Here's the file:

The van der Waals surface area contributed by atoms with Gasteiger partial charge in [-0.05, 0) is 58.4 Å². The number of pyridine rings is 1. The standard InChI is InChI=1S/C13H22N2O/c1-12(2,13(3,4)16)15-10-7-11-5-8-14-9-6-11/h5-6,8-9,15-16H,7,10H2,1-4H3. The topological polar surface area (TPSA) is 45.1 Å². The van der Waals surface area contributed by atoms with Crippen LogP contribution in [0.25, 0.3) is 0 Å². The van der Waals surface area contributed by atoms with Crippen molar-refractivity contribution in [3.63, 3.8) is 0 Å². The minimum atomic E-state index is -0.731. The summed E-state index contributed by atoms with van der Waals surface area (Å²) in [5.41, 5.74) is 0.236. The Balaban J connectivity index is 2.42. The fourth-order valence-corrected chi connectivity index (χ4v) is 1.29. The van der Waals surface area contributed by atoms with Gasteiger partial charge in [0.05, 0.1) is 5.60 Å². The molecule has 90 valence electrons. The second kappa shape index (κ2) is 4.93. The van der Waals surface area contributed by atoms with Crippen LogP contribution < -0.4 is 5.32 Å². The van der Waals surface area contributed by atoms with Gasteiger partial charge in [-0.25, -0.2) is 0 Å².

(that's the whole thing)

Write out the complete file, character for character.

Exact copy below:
The van der Waals surface area contributed by atoms with Gasteiger partial charge in [-0.05, 0) is 58.4 Å². The number of pyridine rings is 1. The standard InChI is InChI=1S/C13H22N2O/c1-12(2,13(3,4)16)15-10-7-11-5-8-14-9-6-11/h5-6,8-9,15-16H,7,10H2,1-4H3. The topological polar surface area (TPSA) is 45.1 Å². The van der Waals surface area contributed by atoms with Crippen LogP contribution in [0.25, 0.3) is 0 Å². The van der Waals surface area contributed by atoms with Crippen molar-refractivity contribution in [3.63, 3.8) is 0 Å². The minimum atomic E-state index is -0.731. The summed E-state index contributed by atoms with van der Waals surface area (Å²) in [5.41, 5.74) is 0.236. The Balaban J connectivity index is 2.42. The fourth-order valence-corrected chi connectivity index (χ4v) is 1.29. The van der Waals surface area contributed by atoms with Gasteiger partial charge in [0.05, 0.1) is 5.60 Å². The molecule has 90 valence electrons. The second kappa shape index (κ2) is 4.93. The van der Waals surface area contributed by atoms with Crippen LogP contribution < -0.4 is 5.32 Å². The van der Waals surface area contributed by atoms with Gasteiger partial charge in [-0.25, -0.2) is 0 Å².